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Analysts mull possibility of Kroger buying divested drugstores

Analysts mull possibility of Kroger buying divested drugstores

This article is part of a series covering SN's annual Financial Analysts Roundtable, which on Sept. 19 brought together a prestigious group of industry experts to discuss the financial state of the food retailing industry. Click here to read the entire Roundtable transcript.

The industry is still awaiting the fate of hundreds of Walgreens and Rite Aid stores that need to be sold as a condition of the drugstore megadeal, but analysts who gathered at SN’s offices last month were intrigued at speculation that Kroger could be a buyer.

“It does seem like Kroger wants to get bigger in that business,” said Scott Mushkin, managing director, senior retail/staples analyst, Wolfe Research. “They just bought their second specialty pharmacy operator. I think they had standalone drug stores a long, long time ago, so it would be interesting to get back into the business, but I think there’s something to that rumor.”

In July, Kroger announced it had acquired Modern HC Holdings and merged it with its Axium Pharmacy business to create a combined specialty pharmacy that operates as a wholly-owned subsidiary. The move expanded Kroger’s specialty pharmacy medications and services, creating a one-stop pharmacy shop for its customers.

Ajay Jain, a Pivotal Research analyst, noted Kroger has exhibited a recent willingness to look at such growth vehicles, and said the forced divestitures could create a buyer’s market.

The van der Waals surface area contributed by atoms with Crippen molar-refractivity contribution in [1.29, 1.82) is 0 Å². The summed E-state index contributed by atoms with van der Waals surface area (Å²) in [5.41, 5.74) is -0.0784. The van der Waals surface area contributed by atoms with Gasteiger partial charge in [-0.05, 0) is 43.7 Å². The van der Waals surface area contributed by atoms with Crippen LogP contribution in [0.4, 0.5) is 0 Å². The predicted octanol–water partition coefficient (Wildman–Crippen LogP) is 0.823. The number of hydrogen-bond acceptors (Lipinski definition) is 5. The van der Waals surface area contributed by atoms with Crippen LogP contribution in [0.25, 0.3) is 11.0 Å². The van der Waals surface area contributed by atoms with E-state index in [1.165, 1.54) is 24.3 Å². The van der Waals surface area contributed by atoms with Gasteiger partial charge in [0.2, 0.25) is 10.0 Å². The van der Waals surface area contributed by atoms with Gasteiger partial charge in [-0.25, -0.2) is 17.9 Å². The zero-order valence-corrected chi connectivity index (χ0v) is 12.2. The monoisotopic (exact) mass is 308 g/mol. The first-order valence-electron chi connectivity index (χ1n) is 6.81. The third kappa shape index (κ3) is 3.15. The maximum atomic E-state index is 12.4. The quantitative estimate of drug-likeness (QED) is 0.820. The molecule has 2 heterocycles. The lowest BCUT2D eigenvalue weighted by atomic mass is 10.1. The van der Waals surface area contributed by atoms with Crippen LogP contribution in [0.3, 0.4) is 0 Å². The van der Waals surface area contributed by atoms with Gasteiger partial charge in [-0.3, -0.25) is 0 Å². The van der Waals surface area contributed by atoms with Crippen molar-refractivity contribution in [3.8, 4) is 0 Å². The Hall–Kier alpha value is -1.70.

“You’ve got a motivated seller and you could get it for below market multiples,” Jain said. “I think that would be an interesting angle.”

But earlier this week, reports about Kroger passing on divested stores surfaced. They cited sources who said that the Federal Trade Commission disapproved of a Kroger plan to purchase some Rite Aid stores, close them and move these operations within existing Kroger stores. When asked about Kroger’s plans, a company spokesman said he could not comment.

Joe Feldman, senior managing director of the Telsey Advisory Group, told SN Thursday that Kroger likely has little interest in taking on physical Rite Aid locations.

“I haven’t discussed it with the company, but when I first saw this story I was thinking why? Why do they need it? I'd understand if they bought Rite Aid for the customer accounts and transferred them to their stores and closed the Rite Aid stores. Kroger doesn’t need the small format. I don’t think that’s Kroger’s thing.

“Kroger also doesn’t like projects so to speak, such as broken companies or broken stories that need to be fixed up, and Rite Aid has been an under-performer for many years so I think that’s part of it as well,” Feldman added.

While reporting fourth quarter results Thursday, Walgreens said it believes that it will be able to execute agreements to divest between 500 and 1,000 stores to potential buyers, pending FTC approval, by the end of the year. It now expects its Rite Aid acquisition will close in early 2017, rather than year’s end.

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